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Materials based sensing and control
Diamond, Dermot
Despite the huge efforts and investments in biosensor research and development over several decades, implantable devices capable of providing long-term continuous monitoring of key molecular markers are far from realisation. The reasons relate to fundamental materials challenges such as biocompatibility, and practical barriers such as in-situ calibration. While the management of many chronic health conditions could benefit from scientific and technological breakthroughs that would advance our capabilities in this regard, perhaps the best known is the management of diabetes, due to the scale of the problem, its increasing scale and the huge impact on people, society and our health systems. Today, the state of the art is around 10-15 days continuous monitoring via devices that are attached to the body, and monitor glucose in interstitial fluid via a very fine filament that penetrates through the skin to access the sample fluid. Examples include the Abbott Freestyle Libre (https://www.freestylelibre.ie) and the Dexcom G6 Technologies (http://dexcom.eu/). The Abbott sensor allows the data to be transferred to a proprietary hand-held device whereas the Dexcom sensor transmits the data to more conventional platforms (mobile phones, iWatch etc.). Pressure to improve the offering from the increasingly IT literate user community is pushing these platforms towards much closer integration with mainstream IOT technologies. For example, tech-savvy parents of children with Type 1 Diabetes have set up their own technology group, and produced their own information management system called Nightscout, which has more advanced features than the industry systems. The Nightscout Project (http://www.nightscout.info/) is now driving technology advances in Continuous Glucose Monitoring (CGM), at least on the informatics side. Nightscout is an open source, DIY project that allows real time access to CGM data via a personal website, smartwatch viewers, or apps and widgets available for smartphones (Tagline “#WeAreNotWaiting”!). These disruptive developments are also going to create a major demand for improved sensor performance, which places an increasing focus on how to dramatically extend the functional lifetime of such biosensors, and in turn demands new thinking around the fundamental materials science of long-term on-body/in-body biosensing and controlled therapeutics (in this case insulin) delivery. In this lecture, I will discuss these and related issues, and speculate on strategies for delivering longer-term sensing and control functions the inherent behaviour of materials rather than conventional approaches.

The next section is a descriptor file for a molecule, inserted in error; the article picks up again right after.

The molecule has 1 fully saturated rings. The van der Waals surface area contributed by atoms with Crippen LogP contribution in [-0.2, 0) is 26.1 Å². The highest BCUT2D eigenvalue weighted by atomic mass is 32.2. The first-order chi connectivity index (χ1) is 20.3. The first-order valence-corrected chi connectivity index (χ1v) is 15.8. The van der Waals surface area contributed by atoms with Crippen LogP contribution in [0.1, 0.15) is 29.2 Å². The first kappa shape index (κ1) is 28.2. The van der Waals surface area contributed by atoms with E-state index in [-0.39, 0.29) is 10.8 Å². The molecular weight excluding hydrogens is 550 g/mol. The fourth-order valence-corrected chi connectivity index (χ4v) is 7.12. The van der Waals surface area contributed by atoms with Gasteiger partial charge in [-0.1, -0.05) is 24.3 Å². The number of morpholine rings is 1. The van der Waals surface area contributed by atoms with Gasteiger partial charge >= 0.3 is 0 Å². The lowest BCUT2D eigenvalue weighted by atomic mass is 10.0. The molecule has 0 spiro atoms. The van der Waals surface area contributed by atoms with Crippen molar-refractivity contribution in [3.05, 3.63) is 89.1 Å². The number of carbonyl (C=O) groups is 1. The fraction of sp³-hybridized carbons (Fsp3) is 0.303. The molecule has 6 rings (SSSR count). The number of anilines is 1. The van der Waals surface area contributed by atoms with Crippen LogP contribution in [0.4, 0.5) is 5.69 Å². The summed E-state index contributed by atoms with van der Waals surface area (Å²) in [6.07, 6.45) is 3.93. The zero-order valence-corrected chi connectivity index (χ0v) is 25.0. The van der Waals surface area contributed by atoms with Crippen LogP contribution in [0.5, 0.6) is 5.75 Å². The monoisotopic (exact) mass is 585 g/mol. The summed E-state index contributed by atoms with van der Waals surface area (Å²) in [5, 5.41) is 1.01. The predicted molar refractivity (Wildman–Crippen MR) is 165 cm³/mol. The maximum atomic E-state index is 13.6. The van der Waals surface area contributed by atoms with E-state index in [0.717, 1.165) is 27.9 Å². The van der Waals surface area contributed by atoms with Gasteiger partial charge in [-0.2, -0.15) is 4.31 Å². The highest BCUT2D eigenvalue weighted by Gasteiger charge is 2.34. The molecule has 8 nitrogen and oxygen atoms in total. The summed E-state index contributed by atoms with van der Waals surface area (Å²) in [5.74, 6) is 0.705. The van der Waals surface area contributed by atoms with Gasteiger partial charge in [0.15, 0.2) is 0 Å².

Keyword(s): Biosensors; Microfluidics; Analytical chemistry; Electrochemistry; Nanotechnology; Stimuli-responsive; bioinspired
Publication Date:
2019
Type: Other
Peer-Reviewed: Unknown
Language(s): English
Institution: Dublin City University
Citation(s): Diamond, Dermot ORCID: 0000-0003-2944-4839 <https://orcid.org/0000-0003-2944-4839> (2019) Materials based sensing and control. In: 13th ACES Electromaterials Symposium, 11-13 Feb 2019, Geelong, Australia.
File Format(s): application/pdf
Related Link(s): http://doras.dcu.ie/23035/1/ACES%202109.pdf
First Indexed: 2019-02-28 06:08:09 Last Updated: 2019-02-28 06:08:09